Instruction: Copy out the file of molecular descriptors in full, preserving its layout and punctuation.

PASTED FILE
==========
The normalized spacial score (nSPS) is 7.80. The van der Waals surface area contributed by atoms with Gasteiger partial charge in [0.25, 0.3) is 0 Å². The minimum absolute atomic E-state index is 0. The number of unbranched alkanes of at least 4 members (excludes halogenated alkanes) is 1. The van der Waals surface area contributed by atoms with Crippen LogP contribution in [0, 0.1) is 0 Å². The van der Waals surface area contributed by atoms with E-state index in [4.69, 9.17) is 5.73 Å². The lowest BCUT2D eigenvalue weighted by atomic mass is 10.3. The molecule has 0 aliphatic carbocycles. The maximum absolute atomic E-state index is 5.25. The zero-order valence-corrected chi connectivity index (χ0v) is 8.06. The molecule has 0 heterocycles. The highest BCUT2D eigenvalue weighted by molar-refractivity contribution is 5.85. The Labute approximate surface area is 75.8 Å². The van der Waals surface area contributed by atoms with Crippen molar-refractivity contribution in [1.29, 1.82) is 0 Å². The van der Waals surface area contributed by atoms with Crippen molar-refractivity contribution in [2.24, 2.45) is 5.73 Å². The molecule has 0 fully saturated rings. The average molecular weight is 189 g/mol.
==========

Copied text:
The normalized spacial score (nSPS) is 7.80. The van der Waals surface area contributed by atoms with Gasteiger partial charge in [0.25, 0.3) is 0 Å². The minimum absolute atomic E-state index is 0. The number of unbranched alkanes of at least 4 members (excludes halogenated alkanes) is 1. The van der Waals surface area contributed by atoms with Crippen LogP contribution in [0, 0.1) is 0 Å². The van der Waals surface area contributed by atoms with E-state index in [4.69, 9.17) is 5.73 Å². The lowest BCUT2D eigenvalue weighted by atomic mass is 10.3. The molecule has 0 aliphatic carbocycles. The maximum absolute atomic E-state index is 5.25. The zero-order valence-corrected chi connectivity index (χ0v) is 8.06. The molecule has 0 heterocycles. The highest BCUT2D eigenvalue weighted by molar-refractivity contribution is 5.85. The Labute approximate surface area is 75.8 Å². The van der Waals surface area contributed by atoms with Crippen molar-refractivity contribution in [1.29, 1.82) is 0 Å². The van der Waals surface area contributed by atoms with Crippen molar-refractivity contribution in [2.24, 2.45) is 5.73 Å². The molecule has 0 fully saturated rings. The average molecular weight is 189 g/mol.